eBay Move To Solve Outage Woes Paying Off So Far
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Online auction leader eBay Inc. has seen its stock surge in the week since the company announced the hiring of Gateway Inc. top Internet technologist to help reduce the number of service outages that have acted as a drag on share prices.
(EBAY) closed at $79.63 last Monday, the day Gateway CIO Maynard Webb was named to lead eBay's technology team in its efforts to eliminate the kind of costly, brand-eroding computer malfunctions that have angered customers and worried investors through the spring and summer.
On Friday, shares closed at $98, a 23% gain in four days. The run-up continued through noon Monday, with eBay trading at $106 after reaching as high as $109.38.
While the rest of the market also fared better last week -- the ISDEX has gained ground four straight days - eBay's particularly strong performance indicates that the company's move has allayed investor fears that the outages could cost the Internet auction giant revenues and market share.
Many analysts, including myself, have warned that eBay's recurring outage problems threatened to give competitors a golden opportunity to steal customers. Indeed, after a June outage that cost the company almost $4 million in Q2 revenue, I wrote, "eBay is vulnerable, its failing technology essentially begging rival online auction sites to take away some of the company's reported 86% market share."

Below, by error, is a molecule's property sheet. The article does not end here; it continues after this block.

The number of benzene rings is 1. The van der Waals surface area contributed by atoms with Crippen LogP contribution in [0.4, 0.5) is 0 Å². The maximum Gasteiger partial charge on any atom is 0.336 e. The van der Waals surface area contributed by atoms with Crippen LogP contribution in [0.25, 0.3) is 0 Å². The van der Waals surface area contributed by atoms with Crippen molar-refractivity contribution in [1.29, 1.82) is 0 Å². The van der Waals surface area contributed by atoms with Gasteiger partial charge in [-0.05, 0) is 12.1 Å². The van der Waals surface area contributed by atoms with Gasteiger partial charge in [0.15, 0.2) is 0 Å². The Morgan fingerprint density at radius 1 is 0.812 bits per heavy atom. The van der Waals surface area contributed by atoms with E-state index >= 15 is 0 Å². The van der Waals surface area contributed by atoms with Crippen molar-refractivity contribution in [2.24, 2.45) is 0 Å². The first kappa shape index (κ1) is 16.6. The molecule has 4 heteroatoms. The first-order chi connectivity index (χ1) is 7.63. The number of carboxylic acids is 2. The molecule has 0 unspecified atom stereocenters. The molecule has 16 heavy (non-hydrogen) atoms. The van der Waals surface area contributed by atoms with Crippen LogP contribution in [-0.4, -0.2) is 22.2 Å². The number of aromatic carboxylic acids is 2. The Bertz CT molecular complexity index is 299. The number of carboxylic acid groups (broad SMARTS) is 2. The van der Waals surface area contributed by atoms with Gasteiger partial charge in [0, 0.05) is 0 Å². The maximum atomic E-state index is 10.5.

But the exact opposite has happened. The number of registered users on eBay's huge site increased 46% -- from 3.8 million to 5.6 million -- in the second quarter, the very time frame when the auctioneer's network woes were becoming national news.
Are eBay customers masochistic or merely loyal? Neither. They are making a rational market decision, for they know that their best chance by far to successfully buy and sell auctioned items online is on the eBay site.
All you have to do is compare eBay's site to any other online auctioneer's to see what I'm talking about. Try them out by searching for items on the various sites. The breadth and volume of merchandise available on eBay is staggering when compared to anyone else, and it's no mystery why the company has a market share of anywhere between 70% and 86%, depending on the survey.
This dominance is buying eBay precious time to solve its technical challenges. If the company is able to capitalize on its grace period and render routine outages a memory, it will continue to dominate the online auction industry, which is forecast by Gomez Associates to grow from$1.57 billion in 1998 to $15.5 billion in 2001.
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